We can find more details of God’s intent where the Ten Commandments are reiterated in Deuteronomy 5:12-15: “Observe the Sabbath day, to keep it holy, as the Lord your God commanded you. Six days you shall labor and do all your work, but the seventh day is the Sabbath of the Lord your God. In it you shall do no work: you, nor your son, nor your daughter, nor your male servant, nor your female servant, nor your ox, nor your donkey, nor any of your cattle, nor your stranger who is within your gates, that your male servant and your female servant may rest as well as you. And remember that you were a slave in the land of Egypt, and the Lord your God brought you out from there by a mighty hand and by an outstretched arm; therefore the Lord your God commanded you to keep the Sabbath day.”
In this listing of the Commandments, another aspect of observing the Sabbath is added for God’s people—remembering that they had been slaves in Egypt and that “the Lord your God brought you out from there by a mighty hand.”
The Sabbath was a weekly reminder of Israel’s humble origins as slaves in Egypt and that God, by mighty miracles, had delivered His people into freedom and established them as a nation. Now that He had given them rest from their slavery, everyone throughout the nation was to rest and be refreshed on the Sabbath, and servants were specifically included in that command. As God had given the Israelites rest, they, too, were commanded to allow their servants to rest, an additional reminder of the blessing the Sabbath was to provide for everyone.
The Israelites were specifically told to remember those events in connection with the Sabbath. God, through Moses, frequently reminded the Israelites how far they had come and how He had miraculously intervened for them on many occasions.
In like manner, the Sabbath is an important reminder for Christians today of our deliverance and liberation. Through God’s mercy and Jesus Christ’s sacrifice, Christians are delivered from spiritual slavery to sin and death, set free now to serve God (Romans 6:16-23; 2 Peter 2:19).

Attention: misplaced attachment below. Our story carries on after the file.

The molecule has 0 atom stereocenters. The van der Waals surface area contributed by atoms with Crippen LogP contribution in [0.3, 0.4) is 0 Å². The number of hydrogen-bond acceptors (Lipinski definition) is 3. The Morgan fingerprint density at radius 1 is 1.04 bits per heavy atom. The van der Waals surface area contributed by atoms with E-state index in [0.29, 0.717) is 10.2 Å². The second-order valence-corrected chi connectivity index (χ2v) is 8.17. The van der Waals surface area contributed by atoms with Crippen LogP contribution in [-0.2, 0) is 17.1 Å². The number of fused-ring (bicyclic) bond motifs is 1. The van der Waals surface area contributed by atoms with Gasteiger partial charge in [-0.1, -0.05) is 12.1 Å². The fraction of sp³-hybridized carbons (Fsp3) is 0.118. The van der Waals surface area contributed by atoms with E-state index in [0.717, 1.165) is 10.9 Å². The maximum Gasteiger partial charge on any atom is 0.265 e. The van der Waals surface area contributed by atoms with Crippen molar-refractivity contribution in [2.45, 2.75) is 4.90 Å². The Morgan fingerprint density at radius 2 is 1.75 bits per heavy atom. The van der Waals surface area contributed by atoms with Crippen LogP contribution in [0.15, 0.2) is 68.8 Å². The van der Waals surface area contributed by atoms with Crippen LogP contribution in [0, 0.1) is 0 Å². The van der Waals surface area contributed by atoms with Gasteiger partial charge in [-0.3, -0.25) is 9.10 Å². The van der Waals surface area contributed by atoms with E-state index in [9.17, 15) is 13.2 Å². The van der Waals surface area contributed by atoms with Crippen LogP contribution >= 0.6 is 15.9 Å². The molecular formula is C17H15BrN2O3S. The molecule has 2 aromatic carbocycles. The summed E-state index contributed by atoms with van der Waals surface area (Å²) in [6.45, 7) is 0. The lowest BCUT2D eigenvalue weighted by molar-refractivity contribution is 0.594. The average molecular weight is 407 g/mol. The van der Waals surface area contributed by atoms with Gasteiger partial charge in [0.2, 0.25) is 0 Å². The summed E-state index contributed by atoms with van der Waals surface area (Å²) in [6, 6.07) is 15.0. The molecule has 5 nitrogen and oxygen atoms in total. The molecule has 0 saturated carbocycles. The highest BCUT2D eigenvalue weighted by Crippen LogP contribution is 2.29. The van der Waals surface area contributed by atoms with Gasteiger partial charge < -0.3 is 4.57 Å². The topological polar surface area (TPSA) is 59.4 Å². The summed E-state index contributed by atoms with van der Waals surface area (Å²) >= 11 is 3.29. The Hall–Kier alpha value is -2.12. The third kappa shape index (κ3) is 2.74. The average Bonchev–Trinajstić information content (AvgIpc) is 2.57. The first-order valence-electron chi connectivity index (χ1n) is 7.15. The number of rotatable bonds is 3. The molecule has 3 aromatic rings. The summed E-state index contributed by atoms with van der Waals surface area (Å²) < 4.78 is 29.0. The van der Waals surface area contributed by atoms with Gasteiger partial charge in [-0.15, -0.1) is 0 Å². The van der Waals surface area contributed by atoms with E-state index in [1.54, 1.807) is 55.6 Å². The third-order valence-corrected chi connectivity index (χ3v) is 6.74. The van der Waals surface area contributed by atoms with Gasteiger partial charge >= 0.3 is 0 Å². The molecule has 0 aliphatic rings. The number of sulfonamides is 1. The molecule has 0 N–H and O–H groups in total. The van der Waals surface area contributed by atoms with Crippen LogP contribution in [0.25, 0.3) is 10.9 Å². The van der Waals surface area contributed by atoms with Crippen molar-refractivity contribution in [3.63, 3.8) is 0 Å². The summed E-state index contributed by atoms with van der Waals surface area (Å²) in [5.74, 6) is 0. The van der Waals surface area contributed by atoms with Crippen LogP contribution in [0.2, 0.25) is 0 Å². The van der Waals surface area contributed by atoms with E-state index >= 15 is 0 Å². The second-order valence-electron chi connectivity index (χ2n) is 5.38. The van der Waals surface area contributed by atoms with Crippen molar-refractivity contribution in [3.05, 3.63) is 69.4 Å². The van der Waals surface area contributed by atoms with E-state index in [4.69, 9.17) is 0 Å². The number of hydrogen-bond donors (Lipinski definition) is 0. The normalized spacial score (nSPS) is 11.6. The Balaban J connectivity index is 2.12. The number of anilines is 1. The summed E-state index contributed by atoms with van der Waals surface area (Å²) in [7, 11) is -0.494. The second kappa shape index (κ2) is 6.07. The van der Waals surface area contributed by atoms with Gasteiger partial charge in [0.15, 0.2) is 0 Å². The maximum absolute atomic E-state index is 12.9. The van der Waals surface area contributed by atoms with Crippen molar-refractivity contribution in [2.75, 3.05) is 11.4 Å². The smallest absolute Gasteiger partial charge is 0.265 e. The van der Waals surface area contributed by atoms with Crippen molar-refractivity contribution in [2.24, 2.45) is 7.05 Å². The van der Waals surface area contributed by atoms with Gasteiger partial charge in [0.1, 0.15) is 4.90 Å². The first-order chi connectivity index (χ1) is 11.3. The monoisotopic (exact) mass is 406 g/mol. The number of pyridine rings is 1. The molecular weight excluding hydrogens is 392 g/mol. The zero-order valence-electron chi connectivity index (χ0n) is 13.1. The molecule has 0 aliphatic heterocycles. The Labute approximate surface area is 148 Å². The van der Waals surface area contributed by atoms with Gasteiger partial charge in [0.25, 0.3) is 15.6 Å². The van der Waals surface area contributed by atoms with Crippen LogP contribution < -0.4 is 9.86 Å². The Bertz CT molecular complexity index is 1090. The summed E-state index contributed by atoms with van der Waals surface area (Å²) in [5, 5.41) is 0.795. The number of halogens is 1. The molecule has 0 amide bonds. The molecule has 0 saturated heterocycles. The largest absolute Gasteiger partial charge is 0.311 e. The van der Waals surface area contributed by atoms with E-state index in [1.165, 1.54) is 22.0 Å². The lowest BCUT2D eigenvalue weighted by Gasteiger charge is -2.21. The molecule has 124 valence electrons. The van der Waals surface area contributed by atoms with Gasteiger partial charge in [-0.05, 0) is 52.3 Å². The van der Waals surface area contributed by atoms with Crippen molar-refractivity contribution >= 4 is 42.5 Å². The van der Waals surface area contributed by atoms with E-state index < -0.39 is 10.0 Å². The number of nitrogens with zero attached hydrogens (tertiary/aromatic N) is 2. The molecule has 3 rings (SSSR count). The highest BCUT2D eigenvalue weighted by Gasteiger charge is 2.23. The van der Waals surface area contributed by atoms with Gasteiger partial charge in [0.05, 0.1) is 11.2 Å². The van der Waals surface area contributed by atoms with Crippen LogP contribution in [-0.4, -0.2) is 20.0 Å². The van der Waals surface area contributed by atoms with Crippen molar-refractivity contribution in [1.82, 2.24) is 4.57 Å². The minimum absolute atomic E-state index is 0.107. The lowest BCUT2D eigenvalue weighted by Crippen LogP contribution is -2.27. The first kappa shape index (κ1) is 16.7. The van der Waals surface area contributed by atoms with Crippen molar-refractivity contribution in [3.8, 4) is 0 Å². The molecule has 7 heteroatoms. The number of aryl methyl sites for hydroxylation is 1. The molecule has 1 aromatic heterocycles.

God repeatedly warned His people to never forget what He did for them: “Only take heed to yourself . . . lest you forget the things your eyes have seen, and lest they depart from your heart all the days of your life. And teach them to your children and your grandchildren” (Deuteronomy 4:9). “Beware, lest you forget the Lord who brought you out of the land of Egypt, from the house of bondage” (Deuteronomy 6:12). “[Beware] when your heart is lifted up, and you forget the Lord your God who brought you out of the land of Egypt, from the house of bondage” (Deuteronomy 8:14).
A time for religious instruction, teaching and joy
Notice that God also told the Israelites to teach their children His laws and ways. Immediately after repeating the Ten Commandments in Deuteronomy 5, God instructed the Israelites: “These words which I command you today shall be in your heart. You shall teach them diligently to your children, and shall talk of them when you sit in your house, when you walk by the way, when you lie down, and when you rise up” (Deuteronomy 6:6-7).
The Sabbath, then, was intended to be a time for religious instruction, for teaching and learning of God’s wondrous acts and laws. Work was prohibited and God’s great miracles were to be remembered on this day. As Smith’s Bible Dictionary summarizes, “Thus the spirit of the Sabbath was joy, refreshment and mercy, arising from remembrance of God’s goodness as Creator and as the Deliverer from bondage . . . On this day the people were accustomed to . . . give to their children that instruction in the truths recalled to memory by the day which is so repeatedly enjoined as the duty of parents; it was ‘the Sabbath of Jehovah’ not only in the sanctuary, but ‘in all their dwellings'” (1884, “Sabbath”).
Observed this way, the Sabbath truly would be the blessing and delight God intended, a day of rest and refreshment with one’s Creator—learning, contemplating and practicing His laws and ways.
WHEN IS SABBATH TO BE KEPT?
Our convention of starting a new day at midnight is an arbitrary, humanly devised practice. God, who created the heavenly bodies and set them in motion to mark the passage of time (Genesis 1:14), counts time differently—from evening to evening.
We see this indicated in the creation account in Genesis 1. After dividing day from night, God tells us that “the evening and the morning were the first day” (verse 5). “Evening” is mentioned first, followed by “morning.” God describes each day’s creation in similar terms (verses 8, 13, 19, 23, 31).